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Media Contact: Janet Christenbury 17 March 2005
  jmchris@emory.edu    
  (404) 727-8599   Print  | Email ]
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Wife of ALS Patient Organizes Bicycle Ride in North Georgia Mountains to Benefit Research
Bob Thompson was 57 years old when he began noticing weakness in his knee and an unsteady gait. An avid cyclist who cycled all over the world, Bob was riding with his wife, Janie, on the Blue Ridge Parkway in North Carolina when he began lagging behind, and then he fell twice during the ride. Cycling was Bob's passion and he was always in the front of the pack, constantly circling back to Janie so she could catch up with him. So his lack of stamina and sudden falls caused them both to worry. This was in the fall of 2003.

Just a few weeks after noticing the unusual symptoms, Bob was diagnosed with ALS (Amyotrophic Lateral Sclerosis), also known as Lou Gehrig's disease. ALS is a fatal neurodegenerative disease that usually attacks both upper and lower motor neurons, causing progressive weakness of muscles critical for moving, speaking and eventually, breathing. Cognitive functions are usually not affected.

In April 2004, just six months after Bob was diagnosed with the crippling disease, he passed away from respiratory failure. His family, however, is keeping his memory alive by organizing the first annual charity bicycle ride called "Muscle Mountain Mania." The ride will be held on April 2, 2005, in the beautiful North Georgia mountains. All proceeds from the ride will benefit ALS research at Emory University.

"One night after Bob's diagnosis, when we were both feeling helpless, we talked about organizing a bicycle ride to raise money for ALS research," says Janie Thompson, Bob's wife and ride organizer.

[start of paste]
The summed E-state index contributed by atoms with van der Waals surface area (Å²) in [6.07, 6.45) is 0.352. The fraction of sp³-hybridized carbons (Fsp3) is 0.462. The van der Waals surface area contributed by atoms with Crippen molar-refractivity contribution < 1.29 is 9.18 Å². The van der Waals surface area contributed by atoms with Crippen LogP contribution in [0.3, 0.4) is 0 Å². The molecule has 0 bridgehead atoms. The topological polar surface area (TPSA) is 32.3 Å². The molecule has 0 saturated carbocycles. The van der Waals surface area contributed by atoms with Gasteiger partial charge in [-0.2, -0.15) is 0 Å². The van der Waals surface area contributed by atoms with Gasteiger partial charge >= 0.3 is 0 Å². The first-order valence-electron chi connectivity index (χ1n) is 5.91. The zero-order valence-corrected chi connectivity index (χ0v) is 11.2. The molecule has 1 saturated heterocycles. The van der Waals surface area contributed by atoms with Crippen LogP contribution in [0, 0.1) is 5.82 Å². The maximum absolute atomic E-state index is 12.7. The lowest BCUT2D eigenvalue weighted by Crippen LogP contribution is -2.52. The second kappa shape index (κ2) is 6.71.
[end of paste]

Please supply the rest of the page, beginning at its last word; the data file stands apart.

"Janie has first-hand knowledge and experience of the horrors of this disease, as well as our efforts to both care for patients and families and to find a cure," says Jonathan Glass, MD, professor of neurology, Emory University School of Medicine and director of the ALS Center at Emory. "Giving back is the best 'thank you' Janie could give."

Janie decided to hold the ride in the North Georgia mountains simply because Bob was the happiest when he was riding in the mountains. "He loved any mountains - especially the Colorado Rockies and the French Alps. Closer to home, we frequently rode in the mountains of North Georgia," says Janie.

The April 2 ride starts in Suches, Georgia at the High Valley Resort. Cyclists can opt for four different rides: a 15-mile ride (The Scenic Shorty), a 30-mile ride (The Thrilling Thirty), a 50-mile loop (The Fabulous Fifty) or a metric century - 62 miles (Muscle Mountain Mania). On all four rides, cyclists can experience some of the same routes as the Tour de Georgia, to be held later in April.

All rides will begin at 9 a.m. preceded by a brief opening ceremony. Refreshments will be provided at rest stops along the routes and a meal will be served when cyclists complete the rides. Parking, restroom facilities and showers will be available. The event will take place rain or shine. Registration for the ride is still open. A minimum gift of $60 is required to register and must accompany the ride application form. Checks should be made to Emory University. All cyclists will receive a ride jersey or a long-sleeve t-shirt, which will be mailed to registrants after the ride. For more information and to register, please visit http://www.alsride.org/.

"We are truly grateful for Janie's dedication and determination to make this ride a success, in the name of ALS research," says Dr. Glass. "These funds will allow us to be creative and 'think outside the box' to test new experiments that will focus on what causes motor neurons to die and what treatments may make a difference. Many times, these efforts are how new discoveries are made."

Supported by the Muscular Dystrophy Association (MDA) and the ALS Association, the ALS Center at Emory is the only one of its kind in Georgia, and one of the few in the Southeast. Dr. Glass and his colleagues care for patients while continuing to research for causes and potential treatments for the disease.



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